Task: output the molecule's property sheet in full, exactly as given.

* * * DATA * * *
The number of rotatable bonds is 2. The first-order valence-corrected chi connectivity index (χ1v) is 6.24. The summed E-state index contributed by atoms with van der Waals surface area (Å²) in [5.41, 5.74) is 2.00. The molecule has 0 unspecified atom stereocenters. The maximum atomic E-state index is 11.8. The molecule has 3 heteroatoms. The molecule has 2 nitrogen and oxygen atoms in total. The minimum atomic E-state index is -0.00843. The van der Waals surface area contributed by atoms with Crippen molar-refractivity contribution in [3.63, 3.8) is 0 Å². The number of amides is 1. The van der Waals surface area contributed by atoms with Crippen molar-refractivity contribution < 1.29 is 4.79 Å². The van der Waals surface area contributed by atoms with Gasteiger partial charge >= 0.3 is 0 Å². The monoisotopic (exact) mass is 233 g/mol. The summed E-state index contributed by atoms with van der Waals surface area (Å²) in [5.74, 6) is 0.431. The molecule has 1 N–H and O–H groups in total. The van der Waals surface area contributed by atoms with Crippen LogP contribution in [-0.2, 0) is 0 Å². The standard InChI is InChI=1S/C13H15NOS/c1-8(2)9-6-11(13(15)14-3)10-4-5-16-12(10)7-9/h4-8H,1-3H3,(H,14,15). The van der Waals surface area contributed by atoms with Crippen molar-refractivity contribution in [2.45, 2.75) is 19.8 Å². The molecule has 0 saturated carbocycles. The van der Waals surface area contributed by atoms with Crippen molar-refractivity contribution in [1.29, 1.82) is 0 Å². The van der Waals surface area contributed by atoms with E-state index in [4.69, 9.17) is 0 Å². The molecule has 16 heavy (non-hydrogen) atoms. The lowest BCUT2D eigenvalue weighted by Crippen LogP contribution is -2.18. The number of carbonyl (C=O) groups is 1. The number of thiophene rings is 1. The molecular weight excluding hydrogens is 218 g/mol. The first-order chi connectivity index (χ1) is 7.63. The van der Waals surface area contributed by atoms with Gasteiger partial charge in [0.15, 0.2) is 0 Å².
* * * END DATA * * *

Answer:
The number of rotatable bonds is 2. The first-order valence-corrected chi connectivity index (χ1v) is 6.24. The summed E-state index contributed by atoms with van der Waals surface area (Å²) in [5.41, 5.74) is 2.00. The molecule has 0 unspecified atom stereocenters. The maximum atomic E-state index is 11.8. The molecule has 3 heteroatoms. The molecule has 2 nitrogen and oxygen atoms in total. The minimum atomic E-state index is -0.00843. The van der Waals surface area contributed by atoms with Crippen molar-refractivity contribution in [3.63, 3.8) is 0 Å². The number of amides is 1. The van der Waals surface area contributed by atoms with Crippen molar-refractivity contribution < 1.29 is 4.79 Å². The van der Waals surface area contributed by atoms with Gasteiger partial charge >= 0.3 is 0 Å². The monoisotopic (exact) mass is 233 g/mol. The summed E-state index contributed by atoms with van der Waals surface area (Å²) in [5.74, 6) is 0.431. The molecule has 1 N–H and O–H groups in total. The van der Waals surface area contributed by atoms with Crippen LogP contribution in [-0.2, 0) is 0 Å². The standard InChI is InChI=1S/C13H15NOS/c1-8(2)9-6-11(13(15)14-3)10-4-5-16-12(10)7-9/h4-8H,1-3H3,(H,14,15). The van der Waals surface area contributed by atoms with Crippen molar-refractivity contribution in [2.45, 2.75) is 19.8 Å². The molecule has 0 saturated carbocycles. The van der Waals surface area contributed by atoms with Crippen molar-refractivity contribution in [1.29, 1.82) is 0 Å². The van der Waals surface area contributed by atoms with E-state index in [4.69, 9.17) is 0 Å². The molecule has 16 heavy (non-hydrogen) atoms. The lowest BCUT2D eigenvalue weighted by Crippen LogP contribution is -2.18. The number of carbonyl (C=O) groups is 1. The number of thiophene rings is 1. The molecular weight excluding hydrogens is 218 g/mol. The first-order chi connectivity index (χ1) is 7.63. The van der Waals surface area contributed by atoms with Gasteiger partial charge in [0.15, 0.2) is 0 Å².